Strong evidence indicates that mesalamine, sulfasalazine, and other 5-aminosalicylic drugs effectively induce remission in mild-to-moderately active ulcerative colitis (UC) and prevent relapse in quiescent UC.
However, these agents are unlikely to induce remission in active Crohn’s disease (CD), and there is insufficient evidence to recommend them for the prevention of relapse in quiescent CD.
This is just one set of conclusions presented in a new clinical monograph from the American College of Gastroenterology (ACG). An ACG task force undertook the systematic review of trials that evaluated medical therapies of active and quiescent of UC and CD, the two components of inflammatory bowel disease (IBD). The committee developed evidence-based statements and graded the strength of each recommendation.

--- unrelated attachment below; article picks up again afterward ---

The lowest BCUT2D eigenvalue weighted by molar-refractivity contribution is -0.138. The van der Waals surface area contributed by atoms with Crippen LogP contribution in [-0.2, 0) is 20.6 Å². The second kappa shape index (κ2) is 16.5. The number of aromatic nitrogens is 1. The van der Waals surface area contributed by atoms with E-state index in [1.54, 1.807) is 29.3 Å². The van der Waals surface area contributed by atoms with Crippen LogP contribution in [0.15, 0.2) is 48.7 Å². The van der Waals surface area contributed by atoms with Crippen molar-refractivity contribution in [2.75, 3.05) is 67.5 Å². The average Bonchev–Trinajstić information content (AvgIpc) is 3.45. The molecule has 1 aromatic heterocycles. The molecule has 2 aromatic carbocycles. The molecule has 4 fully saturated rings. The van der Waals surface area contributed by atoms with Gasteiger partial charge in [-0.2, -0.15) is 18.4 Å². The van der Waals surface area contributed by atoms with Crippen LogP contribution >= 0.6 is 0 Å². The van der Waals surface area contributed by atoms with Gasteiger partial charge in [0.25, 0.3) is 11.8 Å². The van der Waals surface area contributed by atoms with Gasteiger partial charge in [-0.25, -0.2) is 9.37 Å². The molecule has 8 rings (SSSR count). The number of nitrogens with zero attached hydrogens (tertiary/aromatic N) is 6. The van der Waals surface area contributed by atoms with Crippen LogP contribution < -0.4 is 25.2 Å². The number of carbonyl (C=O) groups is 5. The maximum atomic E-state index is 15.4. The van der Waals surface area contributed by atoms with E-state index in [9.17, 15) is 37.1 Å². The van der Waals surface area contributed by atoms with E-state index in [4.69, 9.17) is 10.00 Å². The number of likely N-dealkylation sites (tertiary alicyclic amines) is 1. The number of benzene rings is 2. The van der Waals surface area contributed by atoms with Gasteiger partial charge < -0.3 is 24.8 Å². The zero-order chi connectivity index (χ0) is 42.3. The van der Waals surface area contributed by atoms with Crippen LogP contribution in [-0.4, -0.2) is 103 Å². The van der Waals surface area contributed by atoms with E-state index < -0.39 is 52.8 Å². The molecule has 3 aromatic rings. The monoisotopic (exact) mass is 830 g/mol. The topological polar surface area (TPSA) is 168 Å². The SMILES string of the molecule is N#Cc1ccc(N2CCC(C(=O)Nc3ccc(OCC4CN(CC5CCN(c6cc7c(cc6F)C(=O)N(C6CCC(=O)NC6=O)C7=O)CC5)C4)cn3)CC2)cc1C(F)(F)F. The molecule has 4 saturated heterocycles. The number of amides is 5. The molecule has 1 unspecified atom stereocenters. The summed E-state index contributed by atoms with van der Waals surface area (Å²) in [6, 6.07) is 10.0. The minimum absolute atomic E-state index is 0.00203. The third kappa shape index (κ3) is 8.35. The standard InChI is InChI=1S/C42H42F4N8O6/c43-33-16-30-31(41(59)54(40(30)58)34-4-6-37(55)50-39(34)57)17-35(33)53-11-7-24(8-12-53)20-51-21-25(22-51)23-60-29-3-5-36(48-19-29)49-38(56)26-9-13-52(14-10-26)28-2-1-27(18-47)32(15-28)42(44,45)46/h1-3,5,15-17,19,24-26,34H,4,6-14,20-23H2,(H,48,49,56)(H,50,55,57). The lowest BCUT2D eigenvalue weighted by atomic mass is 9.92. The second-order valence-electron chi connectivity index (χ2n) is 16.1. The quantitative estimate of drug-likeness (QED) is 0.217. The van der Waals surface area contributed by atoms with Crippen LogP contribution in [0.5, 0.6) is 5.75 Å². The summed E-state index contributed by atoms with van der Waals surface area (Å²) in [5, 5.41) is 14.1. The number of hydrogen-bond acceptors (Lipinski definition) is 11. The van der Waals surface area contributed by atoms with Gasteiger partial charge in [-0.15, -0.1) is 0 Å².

The evidence garnered strong recommendations from the task force in the use of corticosteroid therapies for inducing remission in active UC and in the use of budesonide for inducing remission in mild-to-moderately-active CD, although the quality of evidence for these recommendations was deemed low. Budesonide was not recommended for preventing relapse in quiescent CD.
The ACG also makes recommendations for or against the use of immunosuppressant therapies in UC and CD. For example, the monograph offers the “weak” recommendations that the thiopurine analogs 6-MP and its pro-drug azathioprine are not recommended for inducing remission in active UC or active CD. The quality of evidence on the UC recommendation is graded as “very low”; for the CD recommendation, “low.”
Recommendations on the use of biologic and antibiotic therapies are also addressed.
The authors note that the optimum maintenance therapy in UC and CD remains to be determined. Even so, they write, “This monograph highlights the wealth of data that can guide the clinician in the medical management of IBD.”